VBA’s Lincolnshire Lakes Flood Defence Scheme has been shortlisted for Project of the Year at the Institution of Civil Engineers (ICE) Yorkshire and Humber Awards 2020.

Lincolnshire Lakes

The flood defence scheme was designed to increase flood defence protection for businesses and communities along the banks of the River Trent. 

Delivered under the Environment Agency’s Water and Environment Management Framework, the project was led by North Lincolnshire Council and delivered by VBA (a joint venture comprising VolkerStevin, Boskalis Westminster and Atkins an SNC Lavalin company). Design and project management was undertaken by Mott MacDonald.

The project ran from August 2017 until August 2019.

Following devastating flooding in December 2013, a £13.3 million-pound grant from Humber LEP and The Northern Powerhouse was issued to ensure that North Lincolnshire would be better protected and more resistant to flooding in the future.

Cllr Rob Waltham, Leader of North Lincolnshire Council, said:

“It is fantastic to have been shortlisted for the Project of the Year Award; this highlights the hard work by the whole project team and partners.

“We are committed to protecting our towns and villages to ensure homes and livelihoods are not lost. The flood defence scheme was a significant project to protect communities on both sides of the River Trent and pave the way for future development in this area.”

Mark Cronshaw, framework director at VBA, commented: “Thousands of people were affected by the devastating flooding in 2013. It has been incredibly rewarding to have delivered this project – on time and under budget – and help protect this close-knit community from flooding for generations to come.

“Along with design partner, Mott MacDonald, we would like to extend our heartfelt thanks to the team who worked on the Lincolnshire Lakes project and the community for being so understanding throughout construction.”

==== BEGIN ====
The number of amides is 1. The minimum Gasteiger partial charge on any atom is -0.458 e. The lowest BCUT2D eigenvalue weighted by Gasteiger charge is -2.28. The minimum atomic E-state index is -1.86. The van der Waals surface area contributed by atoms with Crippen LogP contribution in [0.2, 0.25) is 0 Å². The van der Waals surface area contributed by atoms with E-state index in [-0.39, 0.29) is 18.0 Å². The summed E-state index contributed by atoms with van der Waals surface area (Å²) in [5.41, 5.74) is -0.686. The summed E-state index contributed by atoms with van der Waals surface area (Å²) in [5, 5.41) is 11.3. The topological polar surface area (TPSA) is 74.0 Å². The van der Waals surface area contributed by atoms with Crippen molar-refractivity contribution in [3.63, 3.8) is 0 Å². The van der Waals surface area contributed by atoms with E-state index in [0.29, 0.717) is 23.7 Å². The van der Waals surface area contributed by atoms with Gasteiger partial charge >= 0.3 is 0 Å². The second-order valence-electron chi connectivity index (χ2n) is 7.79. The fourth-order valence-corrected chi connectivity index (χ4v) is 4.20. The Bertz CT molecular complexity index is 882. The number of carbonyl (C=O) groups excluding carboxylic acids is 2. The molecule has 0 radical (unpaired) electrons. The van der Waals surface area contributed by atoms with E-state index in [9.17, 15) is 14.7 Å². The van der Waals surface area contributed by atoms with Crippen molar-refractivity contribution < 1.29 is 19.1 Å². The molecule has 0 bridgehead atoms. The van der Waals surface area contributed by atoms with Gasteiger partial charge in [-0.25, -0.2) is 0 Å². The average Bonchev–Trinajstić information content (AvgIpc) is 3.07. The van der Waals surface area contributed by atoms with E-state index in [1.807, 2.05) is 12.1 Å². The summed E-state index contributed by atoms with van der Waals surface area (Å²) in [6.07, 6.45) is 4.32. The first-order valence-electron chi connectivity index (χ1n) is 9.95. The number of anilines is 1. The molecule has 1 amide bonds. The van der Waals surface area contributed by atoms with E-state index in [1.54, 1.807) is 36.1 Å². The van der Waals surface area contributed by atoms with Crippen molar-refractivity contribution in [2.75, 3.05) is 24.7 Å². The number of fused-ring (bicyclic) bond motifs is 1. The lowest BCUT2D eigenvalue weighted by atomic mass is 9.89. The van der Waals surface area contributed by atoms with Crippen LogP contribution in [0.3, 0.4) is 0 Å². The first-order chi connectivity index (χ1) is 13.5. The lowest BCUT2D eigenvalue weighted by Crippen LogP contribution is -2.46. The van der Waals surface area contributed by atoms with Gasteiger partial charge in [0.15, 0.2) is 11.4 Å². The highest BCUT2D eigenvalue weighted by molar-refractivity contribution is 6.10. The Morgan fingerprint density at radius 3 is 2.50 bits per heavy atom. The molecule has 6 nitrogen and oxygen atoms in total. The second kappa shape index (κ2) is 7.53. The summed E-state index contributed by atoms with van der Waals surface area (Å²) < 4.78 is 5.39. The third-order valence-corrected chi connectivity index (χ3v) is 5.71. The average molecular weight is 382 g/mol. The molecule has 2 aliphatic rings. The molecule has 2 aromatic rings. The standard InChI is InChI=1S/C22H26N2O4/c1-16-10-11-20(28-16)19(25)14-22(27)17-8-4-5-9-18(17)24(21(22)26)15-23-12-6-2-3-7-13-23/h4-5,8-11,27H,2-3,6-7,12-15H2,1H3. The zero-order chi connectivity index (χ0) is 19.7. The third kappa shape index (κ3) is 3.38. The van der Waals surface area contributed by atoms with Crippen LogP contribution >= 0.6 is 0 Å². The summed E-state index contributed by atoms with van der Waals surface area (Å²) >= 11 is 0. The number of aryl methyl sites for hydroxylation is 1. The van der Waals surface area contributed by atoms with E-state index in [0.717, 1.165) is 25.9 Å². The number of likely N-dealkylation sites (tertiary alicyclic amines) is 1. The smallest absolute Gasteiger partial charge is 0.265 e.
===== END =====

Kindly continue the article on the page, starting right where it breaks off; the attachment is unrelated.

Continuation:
Lincolnshire Lakes Flood Defence Scheme is one of three projects from across the region to be shortlisted for the Centenary Award which recognises projects valued at £5m or over. Other shortlisted projects in this category include Mercia School in Sheffield and Whitby Piers Coast Protection Scheme.

The ICE Yorkshire and Humber awards are held annually to showcase the outstanding work completed during the past year by civil engineers in the Yorkshire and Humber region.

The awards are divided into three categories. Projects with a cost in excess of £5m will compete for the Centenary Award; those under £5m can apply for the Smeaton Award, and those concerned with studies and research can compete for the Sir John Fowler Award.

This year’s winners will be revealed at the ICE’s annual black-tie gala dinner at Sheffield City Hall on 6 March, sponsored by Mott Macdonald, Balfour Beatty and YORhub.

Penny Marshall, the ICE’s regional director for Yorkshire and Humber said: “The standard of entries we have seen this year is exceptionally high and the judges now have a very difficult task ahead of them.

“There are thousands of civil engineers in Yorkshire and Humber that work tirelessly to design, improve and maintain the infrastructure that we rely on, and these awards are a great opportunity to highlight the positive impact their work has on our lives.”

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